English | Dutch
|Clipping nails at the breakfast table
Jakarta (Indonesia), July 14th 2008
Usually we sleep in the cheap budget hotels of which Indonesia is full of, but sometimes we end up in a midrange hotel. This was the case in the Sumatran city of Bangko. Because we didn’t have a map or hotel information about this rather meaningless city, we asked the driver of an ojec (kind of motor taxi) to bring us to a “losmen”. Losmens are small family run guesthouses that are both simple and cheap. Apparently, the losmen drivers couldn’t believe that western travellers would like to stay in such a basic guesthouse so they dropped us at the Permata hotel. It is a beautiful country home that wouldn’t be out of place in a posh suburb of a big western city. While somebody opened the door for us, we went inside. While we asked whether there was a room available, we resolved that we would take the room if the price was fair. After all, after a long bus journey and weeks of simple hotels with cold showers and noisy rooms we liked to immerse in some luxury. The prices were reasonable so we decided to stay.
Our room was 200.000 rupee per night (approximately 14 Euro). For western standards a give-away, that doesn’t justify high expectations. However, a hotel room of 14 Euros per night in a small provincial city in central Sumatra is qua price comparable with a hotel room in Europe of 110 Euro per night. Not a top-end hotel but still quite expensive. At the check inn we asked directly whether the restaurant would be open this evening. We looked forward to a nice hot shower, followed by a nice meal in the garden restaurant before going to bed. No problem, the restaurant would be open to 21:00 hours.
When we were sitting with our cleanly washed wet hair in the restaurant, we were stared at by the ten waiters that were neatly dressed in the hotel uniform. Apparently, they don’t see that many foreigners around here. Because there wasn’t any menu, we asked whether it was possible to eat something. A stupefied look was the only answer we got. Because our Indonesian language is far from good, we tried to clarify our question with the universal “we like to eat something” sign. We pointed with our stretched pointer finger to our opened mouths and at that moment the stupefied look changed to a scared expression. The restaurant is only open “Pagi” (in the morning). A single second we fell back in our western habit of trying to explain why there were so many waiters in a restaurant that isn’t open, but luckily we could suppress that habit quickly. Some things just can’t be understood. After a simple meal in town, we went to bed for a good night sleep. The bed was big, mattress was good and for the first time in weeks we didn’t hear a single snoring hotel guest. These kinds of nights are really reviving.
After sleeping late, it was time for breakfast. As soon as we sat down at our table, we thought that we weren’t fully awake yet. There were many clipped fingernails lying on the table cloth. Not just a single piece of fingernail that somebody accidentally picked from his fingernail and dropped on the table, but the result of clipping all fingernails very thoroughly. Can you imagine yourself waking up in a hotel room and realizing that your fingernails have to be clipped? Then you walk to the restaurant of the hotel to sit down at a table to clip your nails and afterwards you let the pieces of nail lying on the table cloth. You don’t even think about putting these pieces in the ashtray, because that is the task of the waiters. And if those waiters are to busy with doing nothing, those nails won’t do any harm to anyone. The latter is true and therefore we tried to forget the way that we westerners interpret the concepts of cleanliness, tidiness and hygiene.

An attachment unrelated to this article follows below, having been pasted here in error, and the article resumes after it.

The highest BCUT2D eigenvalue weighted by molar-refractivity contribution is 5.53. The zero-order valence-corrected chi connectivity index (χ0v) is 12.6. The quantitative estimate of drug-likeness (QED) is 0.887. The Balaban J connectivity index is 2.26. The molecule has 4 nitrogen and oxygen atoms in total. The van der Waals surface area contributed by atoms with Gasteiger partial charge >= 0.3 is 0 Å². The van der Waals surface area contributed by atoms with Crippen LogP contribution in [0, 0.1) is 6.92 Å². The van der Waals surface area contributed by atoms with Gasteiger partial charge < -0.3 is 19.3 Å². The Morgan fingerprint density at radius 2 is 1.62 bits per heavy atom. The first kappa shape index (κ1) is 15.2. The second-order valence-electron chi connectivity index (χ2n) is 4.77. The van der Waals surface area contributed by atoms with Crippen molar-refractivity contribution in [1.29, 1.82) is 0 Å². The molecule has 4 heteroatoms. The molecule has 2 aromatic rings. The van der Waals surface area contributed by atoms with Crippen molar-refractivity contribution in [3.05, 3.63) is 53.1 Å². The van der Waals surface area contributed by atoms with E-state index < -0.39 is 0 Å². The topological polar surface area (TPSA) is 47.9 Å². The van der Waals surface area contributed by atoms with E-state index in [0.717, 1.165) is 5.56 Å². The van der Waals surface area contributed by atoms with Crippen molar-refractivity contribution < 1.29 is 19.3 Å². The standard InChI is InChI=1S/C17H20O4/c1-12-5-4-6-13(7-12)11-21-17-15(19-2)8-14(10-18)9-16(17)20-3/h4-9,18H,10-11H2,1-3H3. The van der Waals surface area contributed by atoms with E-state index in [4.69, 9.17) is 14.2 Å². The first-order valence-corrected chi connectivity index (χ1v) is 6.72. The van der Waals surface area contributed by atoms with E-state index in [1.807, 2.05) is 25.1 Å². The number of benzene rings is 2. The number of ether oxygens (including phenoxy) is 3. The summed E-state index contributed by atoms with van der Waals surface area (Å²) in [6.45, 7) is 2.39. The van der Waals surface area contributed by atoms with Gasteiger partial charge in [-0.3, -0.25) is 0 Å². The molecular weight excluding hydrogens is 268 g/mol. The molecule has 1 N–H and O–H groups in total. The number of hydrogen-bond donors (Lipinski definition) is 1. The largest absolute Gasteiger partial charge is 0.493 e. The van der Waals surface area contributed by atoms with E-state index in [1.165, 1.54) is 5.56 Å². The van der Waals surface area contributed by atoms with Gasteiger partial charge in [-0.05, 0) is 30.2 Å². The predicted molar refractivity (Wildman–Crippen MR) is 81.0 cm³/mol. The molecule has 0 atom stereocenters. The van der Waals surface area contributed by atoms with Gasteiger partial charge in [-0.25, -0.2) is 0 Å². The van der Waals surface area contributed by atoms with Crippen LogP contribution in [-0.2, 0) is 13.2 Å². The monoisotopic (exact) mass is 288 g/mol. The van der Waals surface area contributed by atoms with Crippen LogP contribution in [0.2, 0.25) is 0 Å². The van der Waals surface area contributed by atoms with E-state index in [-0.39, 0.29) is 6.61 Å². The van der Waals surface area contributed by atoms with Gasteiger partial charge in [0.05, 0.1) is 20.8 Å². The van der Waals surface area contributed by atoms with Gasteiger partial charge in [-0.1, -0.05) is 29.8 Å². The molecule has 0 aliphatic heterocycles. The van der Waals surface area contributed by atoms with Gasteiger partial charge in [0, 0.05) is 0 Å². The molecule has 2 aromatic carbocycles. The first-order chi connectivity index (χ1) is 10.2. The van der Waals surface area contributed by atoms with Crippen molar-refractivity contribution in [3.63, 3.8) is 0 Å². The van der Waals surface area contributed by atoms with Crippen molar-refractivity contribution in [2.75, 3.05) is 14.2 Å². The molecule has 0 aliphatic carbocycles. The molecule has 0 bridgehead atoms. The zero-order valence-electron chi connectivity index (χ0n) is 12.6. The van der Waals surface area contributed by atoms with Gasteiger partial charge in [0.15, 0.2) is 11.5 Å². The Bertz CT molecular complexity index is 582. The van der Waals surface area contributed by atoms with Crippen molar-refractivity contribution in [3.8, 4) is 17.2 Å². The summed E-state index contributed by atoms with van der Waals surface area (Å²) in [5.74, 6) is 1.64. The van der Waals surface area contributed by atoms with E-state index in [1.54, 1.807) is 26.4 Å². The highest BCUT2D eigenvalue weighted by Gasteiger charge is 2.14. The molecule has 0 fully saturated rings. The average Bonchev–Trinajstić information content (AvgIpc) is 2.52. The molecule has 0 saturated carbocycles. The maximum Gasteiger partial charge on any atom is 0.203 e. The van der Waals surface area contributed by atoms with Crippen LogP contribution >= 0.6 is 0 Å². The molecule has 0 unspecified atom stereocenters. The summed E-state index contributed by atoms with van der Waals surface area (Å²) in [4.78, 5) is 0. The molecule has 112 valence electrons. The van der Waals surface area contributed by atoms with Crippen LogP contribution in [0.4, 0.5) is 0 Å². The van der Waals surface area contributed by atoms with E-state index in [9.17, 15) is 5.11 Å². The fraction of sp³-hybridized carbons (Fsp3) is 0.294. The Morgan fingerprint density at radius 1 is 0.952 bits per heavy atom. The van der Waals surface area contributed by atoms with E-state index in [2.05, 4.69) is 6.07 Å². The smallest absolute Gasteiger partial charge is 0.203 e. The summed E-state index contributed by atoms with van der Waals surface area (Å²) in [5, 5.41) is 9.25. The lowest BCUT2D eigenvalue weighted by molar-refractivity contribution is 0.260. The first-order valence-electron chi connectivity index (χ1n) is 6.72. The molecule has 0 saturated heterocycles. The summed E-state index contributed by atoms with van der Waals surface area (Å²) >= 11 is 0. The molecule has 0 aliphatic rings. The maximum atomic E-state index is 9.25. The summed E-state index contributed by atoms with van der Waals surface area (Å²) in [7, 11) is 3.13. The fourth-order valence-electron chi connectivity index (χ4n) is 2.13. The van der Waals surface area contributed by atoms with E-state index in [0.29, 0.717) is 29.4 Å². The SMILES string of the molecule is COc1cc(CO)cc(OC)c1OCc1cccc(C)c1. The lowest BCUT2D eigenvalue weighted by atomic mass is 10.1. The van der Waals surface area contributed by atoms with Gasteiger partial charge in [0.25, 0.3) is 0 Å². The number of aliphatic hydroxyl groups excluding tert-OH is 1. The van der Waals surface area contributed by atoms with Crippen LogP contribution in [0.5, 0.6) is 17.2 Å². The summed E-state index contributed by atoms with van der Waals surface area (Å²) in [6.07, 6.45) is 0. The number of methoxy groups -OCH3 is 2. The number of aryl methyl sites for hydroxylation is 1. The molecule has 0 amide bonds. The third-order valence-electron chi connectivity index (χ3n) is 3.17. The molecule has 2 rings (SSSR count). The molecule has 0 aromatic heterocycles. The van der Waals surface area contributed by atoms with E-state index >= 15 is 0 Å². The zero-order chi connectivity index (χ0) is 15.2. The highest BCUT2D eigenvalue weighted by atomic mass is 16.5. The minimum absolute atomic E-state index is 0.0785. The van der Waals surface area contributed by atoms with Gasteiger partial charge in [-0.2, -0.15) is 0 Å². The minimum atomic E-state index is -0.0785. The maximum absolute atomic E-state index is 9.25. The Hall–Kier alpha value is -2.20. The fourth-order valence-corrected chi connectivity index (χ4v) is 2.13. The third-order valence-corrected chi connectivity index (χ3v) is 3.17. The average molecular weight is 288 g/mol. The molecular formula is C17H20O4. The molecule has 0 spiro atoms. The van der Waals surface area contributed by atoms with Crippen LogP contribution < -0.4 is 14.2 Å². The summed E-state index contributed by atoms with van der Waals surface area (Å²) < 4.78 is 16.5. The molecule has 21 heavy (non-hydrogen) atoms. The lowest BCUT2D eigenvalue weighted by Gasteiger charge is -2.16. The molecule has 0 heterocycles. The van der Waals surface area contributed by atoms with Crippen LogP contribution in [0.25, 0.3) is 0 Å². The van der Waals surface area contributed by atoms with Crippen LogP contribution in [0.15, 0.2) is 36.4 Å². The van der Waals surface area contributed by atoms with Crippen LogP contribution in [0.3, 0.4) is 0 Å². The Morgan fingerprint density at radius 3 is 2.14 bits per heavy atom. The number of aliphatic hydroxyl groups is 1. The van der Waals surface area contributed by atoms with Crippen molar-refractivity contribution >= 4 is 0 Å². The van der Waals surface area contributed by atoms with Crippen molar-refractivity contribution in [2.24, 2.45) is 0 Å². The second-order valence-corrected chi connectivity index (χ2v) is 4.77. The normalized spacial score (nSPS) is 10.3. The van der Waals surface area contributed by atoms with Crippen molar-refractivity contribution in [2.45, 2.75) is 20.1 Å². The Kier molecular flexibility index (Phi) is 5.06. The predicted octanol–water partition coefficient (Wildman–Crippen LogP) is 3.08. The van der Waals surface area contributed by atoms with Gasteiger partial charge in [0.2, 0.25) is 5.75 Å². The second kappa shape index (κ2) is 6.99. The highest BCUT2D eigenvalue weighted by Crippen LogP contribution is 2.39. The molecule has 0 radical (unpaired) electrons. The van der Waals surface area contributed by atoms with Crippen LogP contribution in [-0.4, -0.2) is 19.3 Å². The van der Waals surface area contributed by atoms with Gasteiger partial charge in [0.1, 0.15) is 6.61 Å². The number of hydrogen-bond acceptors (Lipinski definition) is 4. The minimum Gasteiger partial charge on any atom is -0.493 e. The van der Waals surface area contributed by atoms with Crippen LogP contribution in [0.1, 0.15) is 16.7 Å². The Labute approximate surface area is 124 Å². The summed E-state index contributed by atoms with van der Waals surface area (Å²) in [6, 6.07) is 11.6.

While we enjoyed our Nasi Goreng for breakfast we saw another example of something that wouldn’t be accepted in a western restaurant. After a few people finished their breakfast buffet, they left some samosas over. These fried dumplings with a vegetable and meat filling were lying untouched on some plates on their breakfast table and we can imagine that people have problems with throwing this good food away. Within seconds after the guest left their breakfast table, there was a cat sitting on the table. Although cats are known as clean animals, in our western perspective they shouldn’t become to close to food. The cat didn’t share that perspective and looked forward to a nice samosa. To select the best samosa, he licked them all before selecting the one that he started eating on the table. When one of the waiters tried to scare the cat away, we could see that this cat had been here before. While the cat was grabbed at the back of his neck, he just went on eating. Another waiter came to help. He took the remaining samosas that the cat had licked before and putted these samosas back on the buffet for the next guests. Afterwards, the waiters stroked the cat a few times as reward and the cat could finish his samosa on the table.
During our trip we have become familiar with the different hygienic standards in the restaurants and hotels, but it remains remarkable that these things can happen in a (for local standards) expensive hotel. When we saw the expensive jeeps on the driveway, this gave us high expectations. We expected that those rich people would demand high standards from the places where they stay the night. From the outside, the hotel looks nice and, if you don’t look to close to the carpet, the rooms are well looked after. There are even table cloths on the restaurant tables. So, they certainly try to make something from this hotel but for western standards it just doesn’t completely work out.